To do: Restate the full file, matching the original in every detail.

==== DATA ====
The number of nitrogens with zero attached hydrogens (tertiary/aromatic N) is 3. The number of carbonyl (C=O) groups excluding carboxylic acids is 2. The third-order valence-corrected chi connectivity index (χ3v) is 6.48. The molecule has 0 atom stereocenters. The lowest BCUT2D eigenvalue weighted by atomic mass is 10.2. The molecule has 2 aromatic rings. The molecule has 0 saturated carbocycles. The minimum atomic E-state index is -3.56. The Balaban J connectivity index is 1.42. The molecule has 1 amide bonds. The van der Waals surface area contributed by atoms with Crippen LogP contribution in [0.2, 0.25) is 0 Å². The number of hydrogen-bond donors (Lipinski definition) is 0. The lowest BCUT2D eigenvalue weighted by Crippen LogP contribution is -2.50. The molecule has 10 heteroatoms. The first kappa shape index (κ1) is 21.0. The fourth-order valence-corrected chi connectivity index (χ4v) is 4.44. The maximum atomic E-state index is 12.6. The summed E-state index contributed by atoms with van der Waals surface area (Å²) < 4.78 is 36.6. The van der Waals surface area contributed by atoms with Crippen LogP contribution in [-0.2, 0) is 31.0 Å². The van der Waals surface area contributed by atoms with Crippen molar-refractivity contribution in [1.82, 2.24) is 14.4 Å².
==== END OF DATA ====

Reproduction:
The number of nitrogens with zero attached hydrogens (tertiary/aromatic N) is 3. The number of carbonyl (C=O) groups excluding carboxylic acids is 2. The third-order valence-corrected chi connectivity index (χ3v) is 6.48. The molecule has 0 atom stereocenters. The lowest BCUT2D eigenvalue weighted by atomic mass is 10.2. The molecule has 2 aromatic rings. The molecule has 0 saturated carbocycles. The minimum atomic E-state index is -3.56. The Balaban J connectivity index is 1.42. The molecule has 1 amide bonds. The van der Waals surface area contributed by atoms with Crippen LogP contribution in [0.2, 0.25) is 0 Å². The number of hydrogen-bond donors (Lipinski definition) is 0. The lowest BCUT2D eigenvalue weighted by Crippen LogP contribution is -2.50. The molecule has 10 heteroatoms. The first kappa shape index (κ1) is 21.0. The fourth-order valence-corrected chi connectivity index (χ4v) is 4.44. The maximum atomic E-state index is 12.6. The summed E-state index contributed by atoms with van der Waals surface area (Å²) < 4.78 is 36.6. The van der Waals surface area contributed by atoms with Crippen LogP contribution in [-0.2, 0) is 31.0 Å². The van der Waals surface area contributed by atoms with Crippen molar-refractivity contribution in [1.82, 2.24) is 14.4 Å².